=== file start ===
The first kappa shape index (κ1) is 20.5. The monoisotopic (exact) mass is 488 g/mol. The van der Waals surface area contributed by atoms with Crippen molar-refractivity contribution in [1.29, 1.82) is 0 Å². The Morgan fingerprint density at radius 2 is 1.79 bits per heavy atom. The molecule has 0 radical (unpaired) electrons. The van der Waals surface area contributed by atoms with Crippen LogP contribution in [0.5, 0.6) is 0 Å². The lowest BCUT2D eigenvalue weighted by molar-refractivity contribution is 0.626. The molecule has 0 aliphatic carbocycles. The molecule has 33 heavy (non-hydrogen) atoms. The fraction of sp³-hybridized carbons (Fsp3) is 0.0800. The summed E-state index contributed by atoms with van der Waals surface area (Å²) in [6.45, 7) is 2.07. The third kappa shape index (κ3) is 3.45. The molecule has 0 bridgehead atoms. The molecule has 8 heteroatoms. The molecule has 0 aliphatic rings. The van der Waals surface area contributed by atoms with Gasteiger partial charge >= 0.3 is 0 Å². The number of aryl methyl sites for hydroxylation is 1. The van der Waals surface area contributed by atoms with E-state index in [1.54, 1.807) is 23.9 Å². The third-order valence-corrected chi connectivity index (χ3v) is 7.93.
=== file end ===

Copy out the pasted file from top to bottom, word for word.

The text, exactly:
The first kappa shape index (κ1) is 20.5. The monoisotopic (exact) mass is 488 g/mol. The van der Waals surface area contributed by atoms with Crippen molar-refractivity contribution in [1.29, 1.82) is 0 Å². The Morgan fingerprint density at radius 2 is 1.79 bits per heavy atom. The molecule has 0 radical (unpaired) electrons. The van der Waals surface area contributed by atoms with Crippen LogP contribution in [0.5, 0.6) is 0 Å². The lowest BCUT2D eigenvalue weighted by molar-refractivity contribution is 0.626. The molecule has 0 aliphatic carbocycles. The molecule has 33 heavy (non-hydrogen) atoms. The fraction of sp³-hybridized carbons (Fsp3) is 0.0800. The summed E-state index contributed by atoms with van der Waals surface area (Å²) in [6.45, 7) is 2.07. The third kappa shape index (κ3) is 3.45. The molecule has 0 bridgehead atoms. The molecule has 8 heteroatoms. The molecule has 0 aliphatic rings. The van der Waals surface area contributed by atoms with Gasteiger partial charge >= 0.3 is 0 Å². The number of aryl methyl sites for hydroxylation is 1. The van der Waals surface area contributed by atoms with E-state index in [1.54, 1.807) is 23.9 Å². The third-order valence-corrected chi connectivity index (χ3v) is 7.93.